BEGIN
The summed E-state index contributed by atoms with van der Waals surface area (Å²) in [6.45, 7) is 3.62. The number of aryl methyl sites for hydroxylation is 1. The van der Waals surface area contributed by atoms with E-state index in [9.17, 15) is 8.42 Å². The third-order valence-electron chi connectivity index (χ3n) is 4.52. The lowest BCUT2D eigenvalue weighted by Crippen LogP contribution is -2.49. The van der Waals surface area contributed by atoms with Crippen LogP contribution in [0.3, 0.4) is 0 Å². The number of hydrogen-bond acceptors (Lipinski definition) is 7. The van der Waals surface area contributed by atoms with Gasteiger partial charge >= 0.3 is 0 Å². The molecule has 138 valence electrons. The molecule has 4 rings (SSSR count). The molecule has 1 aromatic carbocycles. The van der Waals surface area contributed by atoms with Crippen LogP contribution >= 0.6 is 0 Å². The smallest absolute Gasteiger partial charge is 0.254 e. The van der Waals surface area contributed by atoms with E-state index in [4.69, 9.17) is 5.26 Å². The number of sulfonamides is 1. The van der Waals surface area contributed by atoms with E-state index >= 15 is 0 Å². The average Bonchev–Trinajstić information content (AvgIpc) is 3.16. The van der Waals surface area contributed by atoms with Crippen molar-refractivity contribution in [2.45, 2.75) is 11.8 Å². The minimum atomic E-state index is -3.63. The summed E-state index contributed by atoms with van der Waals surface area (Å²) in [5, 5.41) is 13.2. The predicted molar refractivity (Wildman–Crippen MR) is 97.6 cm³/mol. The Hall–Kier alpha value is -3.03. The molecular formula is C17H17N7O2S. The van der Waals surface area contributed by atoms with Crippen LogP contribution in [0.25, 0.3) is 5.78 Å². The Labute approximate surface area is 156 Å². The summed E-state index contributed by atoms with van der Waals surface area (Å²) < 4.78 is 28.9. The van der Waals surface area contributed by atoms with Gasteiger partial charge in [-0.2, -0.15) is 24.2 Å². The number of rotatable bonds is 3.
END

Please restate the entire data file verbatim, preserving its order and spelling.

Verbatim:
The summed E-state index contributed by atoms with van der Waals surface area (Å²) in [6.45, 7) is 3.62. The number of aryl methyl sites for hydroxylation is 1. The van der Waals surface area contributed by atoms with E-state index in [9.17, 15) is 8.42 Å². The third-order valence-electron chi connectivity index (χ3n) is 4.52. The lowest BCUT2D eigenvalue weighted by Crippen LogP contribution is -2.49. The van der Waals surface area contributed by atoms with Crippen LogP contribution in [0.3, 0.4) is 0 Å². The number of hydrogen-bond acceptors (Lipinski definition) is 7. The van der Waals surface area contributed by atoms with Gasteiger partial charge >= 0.3 is 0 Å². The molecule has 138 valence electrons. The molecule has 4 rings (SSSR count). The molecule has 1 aromatic carbocycles. The van der Waals surface area contributed by atoms with Crippen LogP contribution >= 0.6 is 0 Å². The smallest absolute Gasteiger partial charge is 0.254 e. The van der Waals surface area contributed by atoms with E-state index in [4.69, 9.17) is 5.26 Å². The number of sulfonamides is 1. The van der Waals surface area contributed by atoms with E-state index >= 15 is 0 Å². The average Bonchev–Trinajstić information content (AvgIpc) is 3.16. The van der Waals surface area contributed by atoms with Crippen molar-refractivity contribution in [2.45, 2.75) is 11.8 Å². The minimum atomic E-state index is -3.63. The summed E-state index contributed by atoms with van der Waals surface area (Å²) in [5, 5.41) is 13.2. The predicted molar refractivity (Wildman–Crippen MR) is 97.6 cm³/mol. The Hall–Kier alpha value is -3.03. The molecular formula is C17H17N7O2S. The van der Waals surface area contributed by atoms with Crippen LogP contribution in [0.25, 0.3) is 5.78 Å². The Labute approximate surface area is 156 Å². The summed E-state index contributed by atoms with van der Waals surface area (Å²) < 4.78 is 28.9. The van der Waals surface area contributed by atoms with Gasteiger partial charge in [-0.2, -0.15) is 24.2 Å². The number of rotatable bonds is 3.